Banks brace for tidal wave of mortgage defaults

According to Richard Gluyas at The Australian, Australia’s major banks have deployed more staff to their financial hardship units as loan deferral periods for mortgage and small business customers begin to wind down. The banks are also anticipating a sharp rise in loan defaults as government stimulus measures begin to be scaled back.

National Australia Bank has begun contacting customers who had deferred their loan repayments, but CEO Ross McEwan recently told a parliamentary committee that 20% of these customers have failed to respond to its calls, emails and text messages:

“The thing that distresses me right now is, when we’re making calls to customers to check in, 20 per cent won’t pick the phone up or call back, even if we text, email and phone,” Mr McEwan told the committee…

The revelation prompted a special plea to bank customers from AFCA chief executive David Locke… “If you received a deferral on loan repayments from your bank earlier this year and continue to experience financial hardship as a result of COVID-19, it is extremely important that you contact your bank as soon as possible to talk about the options available to you”…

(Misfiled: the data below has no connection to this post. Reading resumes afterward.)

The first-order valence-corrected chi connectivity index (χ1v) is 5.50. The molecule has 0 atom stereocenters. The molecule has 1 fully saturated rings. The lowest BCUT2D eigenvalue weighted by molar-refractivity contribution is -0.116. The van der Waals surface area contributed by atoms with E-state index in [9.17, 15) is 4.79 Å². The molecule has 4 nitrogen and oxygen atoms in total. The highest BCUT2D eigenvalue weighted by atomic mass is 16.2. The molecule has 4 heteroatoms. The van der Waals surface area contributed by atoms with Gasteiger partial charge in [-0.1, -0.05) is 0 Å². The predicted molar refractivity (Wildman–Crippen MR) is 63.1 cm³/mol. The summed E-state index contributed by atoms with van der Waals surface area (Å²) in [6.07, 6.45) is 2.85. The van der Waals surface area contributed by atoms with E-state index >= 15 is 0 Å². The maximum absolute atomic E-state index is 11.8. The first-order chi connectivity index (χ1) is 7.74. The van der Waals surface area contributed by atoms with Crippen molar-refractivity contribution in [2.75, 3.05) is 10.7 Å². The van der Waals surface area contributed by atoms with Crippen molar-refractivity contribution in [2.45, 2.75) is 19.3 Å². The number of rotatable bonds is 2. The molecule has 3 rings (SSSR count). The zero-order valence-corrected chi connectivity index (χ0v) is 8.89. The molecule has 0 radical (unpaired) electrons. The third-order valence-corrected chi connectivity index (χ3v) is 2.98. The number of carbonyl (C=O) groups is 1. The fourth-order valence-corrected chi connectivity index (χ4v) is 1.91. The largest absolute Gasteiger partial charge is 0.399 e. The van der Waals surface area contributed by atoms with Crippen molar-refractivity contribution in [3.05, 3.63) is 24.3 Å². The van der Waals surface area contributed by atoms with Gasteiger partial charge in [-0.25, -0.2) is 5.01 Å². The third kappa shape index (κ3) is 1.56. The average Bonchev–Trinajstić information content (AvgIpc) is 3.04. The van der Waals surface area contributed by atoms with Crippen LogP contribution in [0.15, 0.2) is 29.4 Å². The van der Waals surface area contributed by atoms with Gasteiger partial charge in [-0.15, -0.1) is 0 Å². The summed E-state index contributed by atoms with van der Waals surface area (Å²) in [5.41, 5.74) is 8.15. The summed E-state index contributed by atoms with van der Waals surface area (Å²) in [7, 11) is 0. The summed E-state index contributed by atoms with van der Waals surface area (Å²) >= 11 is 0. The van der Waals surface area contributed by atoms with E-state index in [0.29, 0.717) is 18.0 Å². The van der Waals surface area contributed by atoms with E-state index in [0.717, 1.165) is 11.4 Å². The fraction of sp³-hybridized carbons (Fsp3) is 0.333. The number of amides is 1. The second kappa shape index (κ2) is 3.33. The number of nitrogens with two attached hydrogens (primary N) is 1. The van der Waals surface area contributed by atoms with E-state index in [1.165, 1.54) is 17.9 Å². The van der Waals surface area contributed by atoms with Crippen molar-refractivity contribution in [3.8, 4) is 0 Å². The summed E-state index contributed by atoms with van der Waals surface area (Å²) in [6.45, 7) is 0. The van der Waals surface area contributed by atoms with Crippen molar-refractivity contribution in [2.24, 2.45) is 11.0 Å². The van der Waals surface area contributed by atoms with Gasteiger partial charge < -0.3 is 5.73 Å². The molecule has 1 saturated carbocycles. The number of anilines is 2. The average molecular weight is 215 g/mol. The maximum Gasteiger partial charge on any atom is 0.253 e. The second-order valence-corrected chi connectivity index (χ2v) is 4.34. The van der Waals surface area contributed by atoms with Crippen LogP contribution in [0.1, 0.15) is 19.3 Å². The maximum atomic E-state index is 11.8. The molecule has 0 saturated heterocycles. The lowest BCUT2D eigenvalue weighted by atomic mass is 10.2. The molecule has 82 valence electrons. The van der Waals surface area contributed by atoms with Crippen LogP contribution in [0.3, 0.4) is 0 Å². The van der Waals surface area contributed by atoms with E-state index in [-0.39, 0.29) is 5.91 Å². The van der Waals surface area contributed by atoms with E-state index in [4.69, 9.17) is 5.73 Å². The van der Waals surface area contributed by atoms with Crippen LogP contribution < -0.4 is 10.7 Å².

The concern among the banks is the extent to which $240bn in deferred loans — including $167bn in housing credit (9 per cent of total accounts) and $55bn in SME loans (17 per cent of total accounts) — turn sour after deferrals expire at the end of March next year…

“It’s not so much the calm before the storm; it’s more like the nirvana before the storm,” Jefferies’ veteran bank analyst Brian Johnson said.

“No one really knows what’s going to happen when the support is withdrawn, but it’s hard to conclude that things are not going to get a lot tougher.”

Mr Johnson said it was “alarming” that 20 per cent of NAB’s customers on repayment holidays had failed to respond to the bank’s calls.

The amount of economic support scheduled to be withdrawn over the next month is going to be massive.